Richard Linklater, director of “Dazed and Confused”, “A Scanner Darkly”, and “Bernie”, collaborates once more with Julie Delpy and Ethan Hawke to make Before Midnight, the third installment in the Before Sunrise and Before Sunset series of films.
No word of an Australian release as yet (13 June is suggested here), but in the meantime check out the trailer (hmm, yes, possible spoilers). I can’t say what piqued my interest in these films since first seeing them on DVD eight or nine years ago. Eurorail maybe? Peneda-Gerês?
HENRi is a short sci-fi film about a derelict spacecraft drifting through space that is controlled by a human brain, named, you guessed it, Henri. Yearning to be able to moved independently though, Henri builds a mechanical body from parts lying around the ship.
Henri is voiced by Keir Dullea, who portrayed astronaut David Bowman in 2001: A Space Odyssey, and, if you ask me, gives the brain a sound not dissimilar to that of “2001” super-computer HAL.
The trailer for “Argo” balances two different tones, according to Mr. Garrett: thriller and Hollywood satire. “Thrillers have a very fast cutting style,” he said. “It’s a way of ratcheting up attention.” Shots are longer, on average, when the trailer turns to satire.
Interesting also to learn that scenes not included in the released feature are sometimes added to the trailer for no particular reason. Here I was thinking that happened because final cuts, but not trailers, might vary from country to country for whatever reason.
A teaser/trailer for Escape From Tomorrow, the debut feature of US screenwriter and director Randy Moore, that was apparently filmed in Disney theme parks in Orlando and Anaheim, over a period of 25 days, without raising the eyebrows of any visitors or park administrators.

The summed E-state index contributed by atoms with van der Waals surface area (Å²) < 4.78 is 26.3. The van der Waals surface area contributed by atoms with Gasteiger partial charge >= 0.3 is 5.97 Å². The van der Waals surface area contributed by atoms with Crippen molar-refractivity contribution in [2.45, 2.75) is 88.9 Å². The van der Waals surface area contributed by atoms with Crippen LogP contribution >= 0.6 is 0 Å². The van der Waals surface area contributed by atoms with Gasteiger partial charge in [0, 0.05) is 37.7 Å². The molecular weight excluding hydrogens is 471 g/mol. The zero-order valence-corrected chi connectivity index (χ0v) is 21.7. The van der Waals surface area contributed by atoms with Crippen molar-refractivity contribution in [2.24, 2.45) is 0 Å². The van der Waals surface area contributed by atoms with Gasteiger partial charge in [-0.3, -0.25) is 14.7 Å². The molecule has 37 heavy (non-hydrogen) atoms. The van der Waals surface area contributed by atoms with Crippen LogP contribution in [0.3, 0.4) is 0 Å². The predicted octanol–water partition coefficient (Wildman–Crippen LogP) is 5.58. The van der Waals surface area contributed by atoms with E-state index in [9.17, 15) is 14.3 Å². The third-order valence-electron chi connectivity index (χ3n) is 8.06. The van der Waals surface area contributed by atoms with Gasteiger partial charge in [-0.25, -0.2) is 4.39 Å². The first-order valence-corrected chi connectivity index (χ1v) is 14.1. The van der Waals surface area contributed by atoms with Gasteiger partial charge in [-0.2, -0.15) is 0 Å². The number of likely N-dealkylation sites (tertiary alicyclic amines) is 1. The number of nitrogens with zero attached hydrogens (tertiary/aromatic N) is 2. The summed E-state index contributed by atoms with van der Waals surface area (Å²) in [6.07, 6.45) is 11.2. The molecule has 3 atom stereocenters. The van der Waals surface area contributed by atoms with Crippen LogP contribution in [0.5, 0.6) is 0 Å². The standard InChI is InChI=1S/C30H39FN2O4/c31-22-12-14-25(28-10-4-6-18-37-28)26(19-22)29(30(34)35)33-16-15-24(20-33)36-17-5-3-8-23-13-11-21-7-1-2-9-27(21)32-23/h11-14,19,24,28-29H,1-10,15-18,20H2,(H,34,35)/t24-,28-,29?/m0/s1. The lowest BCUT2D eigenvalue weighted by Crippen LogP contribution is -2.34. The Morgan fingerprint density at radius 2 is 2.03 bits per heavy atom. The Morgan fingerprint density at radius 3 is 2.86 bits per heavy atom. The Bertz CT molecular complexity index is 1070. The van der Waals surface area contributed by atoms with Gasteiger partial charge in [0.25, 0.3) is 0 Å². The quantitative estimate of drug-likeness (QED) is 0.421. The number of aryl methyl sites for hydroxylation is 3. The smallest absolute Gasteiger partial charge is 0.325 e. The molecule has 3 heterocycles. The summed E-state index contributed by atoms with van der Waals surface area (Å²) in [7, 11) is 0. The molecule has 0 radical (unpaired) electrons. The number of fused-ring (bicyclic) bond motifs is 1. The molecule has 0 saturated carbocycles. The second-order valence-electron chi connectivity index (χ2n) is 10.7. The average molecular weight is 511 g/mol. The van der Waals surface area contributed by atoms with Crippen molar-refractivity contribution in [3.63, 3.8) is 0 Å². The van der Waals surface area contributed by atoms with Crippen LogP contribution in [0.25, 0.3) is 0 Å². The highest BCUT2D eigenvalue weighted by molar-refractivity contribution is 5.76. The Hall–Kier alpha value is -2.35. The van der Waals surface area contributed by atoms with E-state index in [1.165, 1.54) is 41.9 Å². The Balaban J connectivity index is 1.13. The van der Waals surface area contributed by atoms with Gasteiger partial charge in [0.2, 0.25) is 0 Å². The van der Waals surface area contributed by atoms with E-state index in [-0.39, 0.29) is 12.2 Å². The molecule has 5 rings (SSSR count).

I can’t find any information as yet about an Australian release, but I’d say keep an eye on the festival and arthouse cinema circuits.
Congratulations to Wes Anderson. He has squeezed more preciousity into two minutes of trailer than most films can get into two hours of screen time. Not a single frame or line of dialoge resembles anything ever seen in nature, outside of the zany mind of a hipster art director.
No word, by the way, of an Australian release date as yet.
“There are plenty of bad trailers that are cliche-ridden, have cheesy voiceovers, and are misleading or reveal too much,” says Woollen. “And yes, there are a lot of trailers that follow a three-act storytelling structure, and build to an escalating climax. Great trailers are always about raising questions but never answering them, and about whetting your appetite. When you can remember the trailer after the film you’ve seen, that’s often the sign of a good trailer.”